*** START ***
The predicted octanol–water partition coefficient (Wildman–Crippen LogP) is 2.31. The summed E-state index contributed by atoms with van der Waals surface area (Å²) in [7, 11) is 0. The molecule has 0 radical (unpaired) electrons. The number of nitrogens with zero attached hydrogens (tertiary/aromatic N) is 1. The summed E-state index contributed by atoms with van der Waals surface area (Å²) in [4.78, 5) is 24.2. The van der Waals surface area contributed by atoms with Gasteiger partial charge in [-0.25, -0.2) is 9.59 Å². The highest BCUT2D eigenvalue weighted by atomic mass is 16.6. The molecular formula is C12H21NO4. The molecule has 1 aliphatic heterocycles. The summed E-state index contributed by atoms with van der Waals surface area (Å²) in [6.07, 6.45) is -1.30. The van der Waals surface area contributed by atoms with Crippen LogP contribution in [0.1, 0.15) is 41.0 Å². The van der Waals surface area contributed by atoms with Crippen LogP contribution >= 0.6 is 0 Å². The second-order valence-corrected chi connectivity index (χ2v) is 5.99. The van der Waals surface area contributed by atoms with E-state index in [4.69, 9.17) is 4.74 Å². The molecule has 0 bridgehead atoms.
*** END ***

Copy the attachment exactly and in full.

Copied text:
The predicted octanol–water partition coefficient (Wildman–Crippen LogP) is 2.31. The summed E-state index contributed by atoms with van der Waals surface area (Å²) in [7, 11) is 0. The molecule has 0 radical (unpaired) electrons. The number of nitrogens with zero attached hydrogens (tertiary/aromatic N) is 1. The summed E-state index contributed by atoms with van der Waals surface area (Å²) in [4.78, 5) is 24.2. The van der Waals surface area contributed by atoms with Gasteiger partial charge in [-0.25, -0.2) is 9.59 Å². The highest BCUT2D eigenvalue weighted by atomic mass is 16.6. The molecular formula is C12H21NO4. The molecule has 1 aliphatic heterocycles. The summed E-state index contributed by atoms with van der Waals surface area (Å²) in [6.07, 6.45) is -1.30. The van der Waals surface area contributed by atoms with Crippen LogP contribution in [0.1, 0.15) is 41.0 Å². The van der Waals surface area contributed by atoms with Crippen LogP contribution >= 0.6 is 0 Å². The second-order valence-corrected chi connectivity index (χ2v) is 5.99. The van der Waals surface area contributed by atoms with E-state index in [4.69, 9.17) is 4.74 Å². The molecule has 0 bridgehead atoms.